Nepal – the country of the Buddha and the Mt. Everest

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Posts Tagged ‘Handling Conflict’

Can We Consistently Redirect Conflict to Our Favor?

Posted by Ram Kumar Shrestha on June 12, 2012

By Peter Baksa, Investigative Journalist/Entreprenuer/Author of ‘The Point of Power’

Lead with the Tau and negativity has no power. The energy is not repressed but redirected so that it does not harm. — Lau Tzu, Tau 60.

Physics and Eastern theology converge in one important insight: that all creation is comprised of dynamic energy patterns. Everything, including our bodies, our emotional responses and our physical movements, is energy. Through this knowledge we can redirect anger, hostility or any other type of negative energy. If we recognize when we are experiencing anxiety, it allows for an affirmative defense. We can pivot our thinking and thereby alter the reality of the current life situation. If you are aware of your trigger points you are less likely to act them out.

I was introduced to this lovely girl in Chicago; most would consider her a 10 physically and mentally. We had endless conversations on the phone and had so much in common. We were both finally in the same city and were able to have dinner at my favorite Chicago restaurant. Dinner went well, and the chemistry was obvious, and so date two was set up. Same experience. I was excited — someone who loves my writing and enjoys discussing like-minded topics endlessly. This could be the one, I thought. Then a few dates down the road, I noticed her energy would change. She would get defensive, and this turned into aggressive, critical words. She would then break things off.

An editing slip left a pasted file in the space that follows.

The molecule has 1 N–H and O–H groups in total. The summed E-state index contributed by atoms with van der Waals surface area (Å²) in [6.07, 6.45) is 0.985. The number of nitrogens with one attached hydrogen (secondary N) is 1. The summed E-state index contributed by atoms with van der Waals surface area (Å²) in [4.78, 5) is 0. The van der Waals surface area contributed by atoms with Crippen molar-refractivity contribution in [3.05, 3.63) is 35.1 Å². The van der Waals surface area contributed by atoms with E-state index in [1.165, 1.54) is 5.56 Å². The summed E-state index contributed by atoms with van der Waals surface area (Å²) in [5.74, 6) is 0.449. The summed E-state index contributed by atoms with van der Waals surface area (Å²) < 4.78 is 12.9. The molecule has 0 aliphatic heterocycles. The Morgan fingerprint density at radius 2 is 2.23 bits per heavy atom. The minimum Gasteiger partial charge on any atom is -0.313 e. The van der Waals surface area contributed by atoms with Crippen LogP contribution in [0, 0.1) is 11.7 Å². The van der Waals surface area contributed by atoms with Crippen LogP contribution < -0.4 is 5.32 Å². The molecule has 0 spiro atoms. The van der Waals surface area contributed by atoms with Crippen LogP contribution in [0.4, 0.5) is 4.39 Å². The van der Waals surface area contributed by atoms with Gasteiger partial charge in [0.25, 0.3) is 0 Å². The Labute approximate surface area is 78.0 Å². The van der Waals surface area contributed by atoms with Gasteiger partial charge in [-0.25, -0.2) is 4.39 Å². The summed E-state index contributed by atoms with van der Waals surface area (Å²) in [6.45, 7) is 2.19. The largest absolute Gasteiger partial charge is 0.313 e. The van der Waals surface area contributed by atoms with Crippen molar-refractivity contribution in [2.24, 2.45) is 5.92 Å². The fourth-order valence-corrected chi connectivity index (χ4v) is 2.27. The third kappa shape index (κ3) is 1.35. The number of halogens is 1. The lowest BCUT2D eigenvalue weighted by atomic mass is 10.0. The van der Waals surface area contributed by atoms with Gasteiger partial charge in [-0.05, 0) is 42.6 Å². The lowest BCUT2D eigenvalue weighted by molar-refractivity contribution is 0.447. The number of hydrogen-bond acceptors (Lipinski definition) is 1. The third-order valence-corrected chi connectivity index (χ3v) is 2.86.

The first time I was left bewildered. She had responded to something said but the gravity of the conversation was so lighthearted and superficial that it did not match up with her response. I took the lower position, centered myself, and accepted full responsibility, apologizing profusely. Within 24 hours we were back in the saddle again, enjoying amazing conversations, holding hands as we gazed into each other’s eyes. This “break it off pattern” happened three more times in the next few dates. I realized that this young lady was not reacting to me; she was reacting to trigger points that were being touched, resulting in what I would term the “let me end this before you do” response. I believe in academic circles this might be referred to as fight or flight. She chose fight first and flight moments later. Read the rest of this entry »

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